There are a number of situations where you may decide to involve Occupational Health & Safety (OHS). Anytime you are dealing with harassment you can decide to contact OHS for help.
You cannot make a complaint under occupational health and safety laws if you decide to leave your job. The protections under these laws can help you stay in your job safely but staying may not always be right for you. If you decide to leave your job you may have other options under human rights, criminal or civil law. However, it is important to remember that an employer cannot fire you for pursuing your rights under occupational health and safety laws. In this situation the employer could be ordered to reinstate you.
Below are some examples of when you may decide to involve OHS, but you are not limited to contacting OHS only in those situations.
You may decide to go directly to OHS because in your situation going to your employer is not a good option. This could be because your employer is the person who is sexually harassing you or because your employer has made it clear that they are okay with what is happening to you.
You may decide to go to OHS because your employer has failed to address the problem after you told them what was happening.
You may decide to go to OHS because after you reported being sexually harassed your employer took action against you for making a report or your employer did not protect you from retaliation by the harasser.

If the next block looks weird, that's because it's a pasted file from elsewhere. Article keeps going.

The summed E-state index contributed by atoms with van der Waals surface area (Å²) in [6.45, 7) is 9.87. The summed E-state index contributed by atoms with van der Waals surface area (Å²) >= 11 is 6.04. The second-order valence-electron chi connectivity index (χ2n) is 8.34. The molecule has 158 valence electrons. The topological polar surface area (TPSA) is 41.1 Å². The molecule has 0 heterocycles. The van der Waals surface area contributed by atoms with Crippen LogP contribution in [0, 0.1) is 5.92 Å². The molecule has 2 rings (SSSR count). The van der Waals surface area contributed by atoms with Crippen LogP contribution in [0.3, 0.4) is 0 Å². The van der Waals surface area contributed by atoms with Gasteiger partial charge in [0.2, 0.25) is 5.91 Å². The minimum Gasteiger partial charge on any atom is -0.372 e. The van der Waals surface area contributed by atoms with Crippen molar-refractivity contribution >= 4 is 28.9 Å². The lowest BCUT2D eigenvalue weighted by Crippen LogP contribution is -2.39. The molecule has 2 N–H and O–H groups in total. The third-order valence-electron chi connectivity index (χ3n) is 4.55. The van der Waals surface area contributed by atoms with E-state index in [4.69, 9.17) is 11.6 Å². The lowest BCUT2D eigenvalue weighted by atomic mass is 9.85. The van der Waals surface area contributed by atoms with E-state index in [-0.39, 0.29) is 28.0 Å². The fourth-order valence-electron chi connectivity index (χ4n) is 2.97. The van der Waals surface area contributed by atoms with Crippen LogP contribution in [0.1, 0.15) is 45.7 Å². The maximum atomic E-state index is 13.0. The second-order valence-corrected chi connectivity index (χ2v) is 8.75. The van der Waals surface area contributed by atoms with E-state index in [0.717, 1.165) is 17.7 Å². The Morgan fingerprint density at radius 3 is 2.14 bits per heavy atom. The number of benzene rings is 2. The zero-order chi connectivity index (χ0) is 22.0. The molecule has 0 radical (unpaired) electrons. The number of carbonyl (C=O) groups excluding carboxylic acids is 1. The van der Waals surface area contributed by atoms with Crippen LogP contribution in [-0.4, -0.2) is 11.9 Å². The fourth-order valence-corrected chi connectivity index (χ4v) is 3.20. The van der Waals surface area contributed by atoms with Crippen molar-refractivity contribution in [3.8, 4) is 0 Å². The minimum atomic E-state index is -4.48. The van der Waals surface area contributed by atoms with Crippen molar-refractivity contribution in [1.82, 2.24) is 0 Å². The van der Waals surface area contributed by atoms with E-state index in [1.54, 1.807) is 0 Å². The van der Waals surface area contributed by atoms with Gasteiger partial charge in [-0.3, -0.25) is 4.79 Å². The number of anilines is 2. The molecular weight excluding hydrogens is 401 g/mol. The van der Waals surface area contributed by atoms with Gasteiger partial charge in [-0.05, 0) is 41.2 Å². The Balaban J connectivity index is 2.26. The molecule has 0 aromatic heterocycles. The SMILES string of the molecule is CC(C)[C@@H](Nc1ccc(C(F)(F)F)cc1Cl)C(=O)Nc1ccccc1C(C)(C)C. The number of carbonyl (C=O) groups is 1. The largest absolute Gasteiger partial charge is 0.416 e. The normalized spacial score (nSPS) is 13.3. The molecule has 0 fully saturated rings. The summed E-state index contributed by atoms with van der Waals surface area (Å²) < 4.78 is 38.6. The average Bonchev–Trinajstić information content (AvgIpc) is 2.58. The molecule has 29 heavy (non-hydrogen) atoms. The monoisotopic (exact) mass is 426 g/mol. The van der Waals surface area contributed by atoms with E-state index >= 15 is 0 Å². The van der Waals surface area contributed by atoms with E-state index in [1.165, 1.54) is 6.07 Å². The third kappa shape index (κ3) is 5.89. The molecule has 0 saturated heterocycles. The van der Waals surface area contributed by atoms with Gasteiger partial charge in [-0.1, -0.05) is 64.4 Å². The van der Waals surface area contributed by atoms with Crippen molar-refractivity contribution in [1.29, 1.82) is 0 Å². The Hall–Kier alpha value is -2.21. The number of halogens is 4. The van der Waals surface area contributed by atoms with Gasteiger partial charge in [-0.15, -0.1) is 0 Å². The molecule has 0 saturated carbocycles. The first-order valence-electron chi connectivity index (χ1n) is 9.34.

OHS can assist the parties in resolving the situation with or without help from a mediator, whether a complaint is filed or not. Mediators are provided through Labour Relations and Mediation.
If you choose to do so you can file a complaint with the Harassment & Discriminatory Action Prevention Unit of OHS. A complaint cannot be anonymous.
If the complaint is something that OHS can deal with they will send you a questionnaire to complete about your situation. If there has been a violation of occupational health and safety laws OHS can take action. If they decide there has been no violation of these laws you will be given written notice that OHS is not going to take action.
OHS can have employers or others enter into a Compliance Undertaking or a Notice of Contravention. it is also an offence to not comply with occupational health and safety laws.
It is important to remember that OHS cannot order an employer or anyone else to pay you monetary compensation because you have been sexually harassed at work. They can only order compensation for lost wages if you were wrongfully terminated because you made a complaint. There may be other ways to pursue compensation. If you are eligible for Workers' Compensation you can be reimbursed for medial costs and provided with paid time off work to recover. A human rights complaint could also result in you receiving monetary compensation, depending on the situation. In some cases a civil law suit for damages may also be an option.
Trying to make a decision about your employment future? Anyone who has experienced, witnessed, or been affected by workplace sexual harassment can receive up to 4 hours of free employment coaching. Click here for more information.
This site provides general information about workplace sexual harassment only. It is not a substitute for receiving legal advice about your situation. Apply now to receive 4 hours of free legal advice.
The Shift Project is funded by the Department of Justice and delivered by the Public Legal Education Association of Saskatchewan (PLEA).